* A high-quality video of you in flagrante delicto with every other person that ever lived

* An infinite number of Wikileaks documents containing irrefutable proof that Senator Joseph Lieberman is a Mossad agent, Obama is from the vicinity of the star Betelgeuse, while Dick Cheney is, in some unfathomable fashion, not from but the Crab Nebula itself

* An infinite number of copies and variants of this very article

More to the point, an infinite universe contains an infinite number of galaxies, stars, and planets, and, it follows, an infinite number of simultaneous planetary alignments. If, as I argue above, all of these alignments act together and concert irrespective of distance and time, then the signal conveyed by astrological data is completely randomness: pure, high-grade noise. It is not just any old ignorance but the purest, highest-grade, most reliably knowledge-free signal imaginable.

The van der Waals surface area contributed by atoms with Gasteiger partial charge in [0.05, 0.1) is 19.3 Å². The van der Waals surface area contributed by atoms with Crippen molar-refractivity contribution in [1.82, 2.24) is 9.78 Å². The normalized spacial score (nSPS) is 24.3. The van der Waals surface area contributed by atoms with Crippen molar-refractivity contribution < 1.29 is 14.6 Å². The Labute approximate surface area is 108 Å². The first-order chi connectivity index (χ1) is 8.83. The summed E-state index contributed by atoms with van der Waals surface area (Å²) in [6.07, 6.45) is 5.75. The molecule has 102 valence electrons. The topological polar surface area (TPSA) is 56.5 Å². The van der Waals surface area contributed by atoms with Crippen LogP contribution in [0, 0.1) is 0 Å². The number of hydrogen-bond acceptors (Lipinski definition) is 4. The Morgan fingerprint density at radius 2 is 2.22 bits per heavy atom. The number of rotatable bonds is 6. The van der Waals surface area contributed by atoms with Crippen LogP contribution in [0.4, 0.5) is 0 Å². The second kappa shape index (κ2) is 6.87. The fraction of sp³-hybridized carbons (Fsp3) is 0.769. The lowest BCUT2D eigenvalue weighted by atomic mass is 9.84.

And this brings us to astrology's sister discipline, which likewise benefits from purity of ignorance: economics. It is well-known that stocks picked by expert money managers do slightly worse, overall, than stocks picked by monkeys throwing darts. (Good monkey! Here's your bailout!) The reason for this should be obvious: monkeys produce better results because of the superior quality of ignorance that drives their decision-making process. Similarly, economists who struggle with econometric models and statistical data collected by government and industry are sometimes accidentally correct in their predictions, raising expectations and creating false hopes. But if instead economists plugged in the pure nonsense of astrological data averaged across an infinite universe, they could easily achieve a six-sigma rating, being repeatably wrong 99.99966% of the time. And wouldn't that be exciting!?

Oh but wait a minute ...

Come to think of it, perhaps astroeconomics is not a promising career choice either.

Back to square one, then ...

Bill Totten